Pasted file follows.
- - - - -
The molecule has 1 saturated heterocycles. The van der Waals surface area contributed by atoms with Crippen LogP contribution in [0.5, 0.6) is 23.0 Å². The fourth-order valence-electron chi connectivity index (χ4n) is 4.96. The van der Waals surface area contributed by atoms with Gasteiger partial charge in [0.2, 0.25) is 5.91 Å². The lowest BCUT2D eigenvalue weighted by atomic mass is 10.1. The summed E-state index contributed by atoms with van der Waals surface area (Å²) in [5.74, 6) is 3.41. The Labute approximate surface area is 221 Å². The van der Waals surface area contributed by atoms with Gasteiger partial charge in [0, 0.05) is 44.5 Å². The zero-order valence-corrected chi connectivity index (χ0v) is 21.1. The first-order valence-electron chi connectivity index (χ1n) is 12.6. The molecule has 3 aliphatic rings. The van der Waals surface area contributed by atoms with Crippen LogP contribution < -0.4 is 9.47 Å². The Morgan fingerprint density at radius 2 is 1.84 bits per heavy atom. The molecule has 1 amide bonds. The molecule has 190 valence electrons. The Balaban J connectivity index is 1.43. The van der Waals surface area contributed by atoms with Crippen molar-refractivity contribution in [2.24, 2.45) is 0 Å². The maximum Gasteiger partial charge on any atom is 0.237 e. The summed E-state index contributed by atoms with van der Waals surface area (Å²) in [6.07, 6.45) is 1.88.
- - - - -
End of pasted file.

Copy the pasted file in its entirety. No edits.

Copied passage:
The molecule has 1 saturated heterocycles. The van der Waals surface area contributed by atoms with Crippen LogP contribution in [0.5, 0.6) is 23.0 Å². The fourth-order valence-electron chi connectivity index (χ4n) is 4.96. The van der Waals surface area contributed by atoms with Gasteiger partial charge in [0.2, 0.25) is 5.91 Å². The lowest BCUT2D eigenvalue weighted by atomic mass is 10.1. The summed E-state index contributed by atoms with van der Waals surface area (Å²) in [5.74, 6) is 3.41. The Labute approximate surface area is 221 Å². The van der Waals surface area contributed by atoms with Gasteiger partial charge in [0, 0.05) is 44.5 Å². The zero-order valence-corrected chi connectivity index (χ0v) is 21.1. The first-order valence-electron chi connectivity index (χ1n) is 12.6. The molecule has 3 aliphatic rings. The van der Waals surface area contributed by atoms with Crippen LogP contribution < -0.4 is 9.47 Å². The Morgan fingerprint density at radius 2 is 1.84 bits per heavy atom. The molecule has 1 amide bonds. The molecule has 190 valence electrons. The Balaban J connectivity index is 1.43. The van der Waals surface area contributed by atoms with Crippen molar-refractivity contribution in [2.24, 2.45) is 0 Å². The maximum Gasteiger partial charge on any atom is 0.237 e. The summed E-state index contributed by atoms with van der Waals surface area (Å²) in [6.07, 6.45) is 1.88.